But did these changes have the desired effect? Did they produce longer term system legitimacy, and did the veteran players remain in the game? This is where the stories get more complicated. Grindle argues that although the reforms had an elitist origin, they helped to galvanize potential beneficiaries and strengthen various groups within civil society. In Bolivia, for example, she finds that rural communities and organizations often responded strongly and positively to the new local institutions of government. In each case, politicians and parties faced more complex arenas for competition, while citizens gained more options for participating in politics and greater input into decision making about resource allocation. Hence the book ends on a very optimistic note, concluding that these steps did help to boost system legitimacy overall.
Glancing across the region today, however, this optimism seems premature. Despite his lofty aspirations, Perez did nothing to reduce the massive corruption in Venezuela and will probably go down in history as a crook rather than the father of democratic reform. Both leading parties have been discredited, power has been recentralized in the hands of the executive, and President Hugo Chavez seems to be taking his cues from Fujimori (and his notorious advisor, Vladimiro Montecinos) rather than enlightened policy teams. In Bolivia, confidence in government remains at low levels, and the country has been wracked by nationwide strikes and protests that suggest a persistent legitimacy problem. Although no successful outsider has yet to step into the fold, the Bolivian terrain would also seem ripe for a Fujimori or Chavez. In Argentina, new political forces also seem to coexist with longstanding conflicts and persistent corruption at the top.
So what went wrong here? First of all, it seems important to distinguish between micro-level decentralization and macro-level politics. At the local level, changing the rules in these countries has indeed helped to involve more people in politics. This is even the case in Peru, where direct election of mayors and city council members, combined with a new “quota law” that mandates 30% participation of women on all party lists, has considerably increased participation and diversity of local representatives. These changes, in turn, may have raised popular consciousness and expectations about what government can do, while economic downturns combined with the slow pace (or absence) of change at the top may have exacerbated negative public attitudes towards national institutions.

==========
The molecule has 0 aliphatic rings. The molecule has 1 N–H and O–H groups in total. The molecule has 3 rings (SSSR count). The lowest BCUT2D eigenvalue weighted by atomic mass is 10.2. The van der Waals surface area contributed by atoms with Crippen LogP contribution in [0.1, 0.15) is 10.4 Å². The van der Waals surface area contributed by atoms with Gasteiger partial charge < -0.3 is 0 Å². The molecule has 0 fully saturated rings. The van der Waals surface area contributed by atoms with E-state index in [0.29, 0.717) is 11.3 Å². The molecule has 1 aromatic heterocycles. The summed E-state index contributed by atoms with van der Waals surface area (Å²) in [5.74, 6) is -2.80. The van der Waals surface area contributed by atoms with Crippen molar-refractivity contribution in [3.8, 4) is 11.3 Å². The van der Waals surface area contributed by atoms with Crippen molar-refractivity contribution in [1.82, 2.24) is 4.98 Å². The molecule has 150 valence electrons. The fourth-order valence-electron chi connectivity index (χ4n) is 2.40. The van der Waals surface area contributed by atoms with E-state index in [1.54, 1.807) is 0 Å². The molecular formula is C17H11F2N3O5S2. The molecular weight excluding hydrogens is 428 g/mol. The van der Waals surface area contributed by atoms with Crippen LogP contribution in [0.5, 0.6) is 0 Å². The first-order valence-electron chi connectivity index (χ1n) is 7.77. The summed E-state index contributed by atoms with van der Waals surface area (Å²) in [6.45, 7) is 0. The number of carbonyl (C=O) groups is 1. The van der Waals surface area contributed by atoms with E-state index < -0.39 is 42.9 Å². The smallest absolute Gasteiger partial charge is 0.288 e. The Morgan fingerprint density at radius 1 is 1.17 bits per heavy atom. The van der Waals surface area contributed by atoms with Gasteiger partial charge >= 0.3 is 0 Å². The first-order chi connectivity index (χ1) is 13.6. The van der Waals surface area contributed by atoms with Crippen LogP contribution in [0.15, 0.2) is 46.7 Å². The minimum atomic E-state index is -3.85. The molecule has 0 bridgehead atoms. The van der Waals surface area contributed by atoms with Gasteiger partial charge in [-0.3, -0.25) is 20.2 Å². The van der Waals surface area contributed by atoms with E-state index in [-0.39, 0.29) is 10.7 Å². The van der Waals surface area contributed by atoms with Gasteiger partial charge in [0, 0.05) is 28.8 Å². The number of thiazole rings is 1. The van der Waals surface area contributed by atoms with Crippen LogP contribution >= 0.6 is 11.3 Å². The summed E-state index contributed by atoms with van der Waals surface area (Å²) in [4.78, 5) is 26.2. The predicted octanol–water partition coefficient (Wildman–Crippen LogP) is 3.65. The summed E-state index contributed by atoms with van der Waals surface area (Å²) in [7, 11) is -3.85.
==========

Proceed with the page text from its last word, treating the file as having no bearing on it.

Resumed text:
Furthermore, while Grindle´s emphasis on the role of leadership and good policy design is heartening to those of us who try to contribute to democracy from our perches in universities and think tanks, these events suggest that we need to pay more attention to issues of organization and advocacy. It is fundamental to create (or recreate) intermediary organizations that can bridge this micro-macro gap, aggregate the diversity of new interests in these societies, build broader consensus for policy change and hold governments accountable over time. Ideally, these tasks should be assumed by political parties, and this region’s dilapidated party systems need to be strengthened rather than exterminated, expanding on the kinds of reforms Grindle analyzes here. However, these responsibilities must be shared by organized civil society, and in particular by advocacy organizations that combine a national presence and policy influence with a broad mass base. While a handful of elites can change the rules of the game, it generally requires a strong and autonomous civil society to defend these changes over time and assure that leaders themselves adhere to the rules.
Cynthia Sanborn is a professor of Political Science at the Universidad del Pacifico in Lima, Peru. In July 2001 she will assume the dual post of Bloomberg Professor of Philanthropy at Harvard, and Director of the Program on Philanthropy and Social Change in Latin America, co-sponsored by DRCLAS and the Hauser Center for Nonprofits.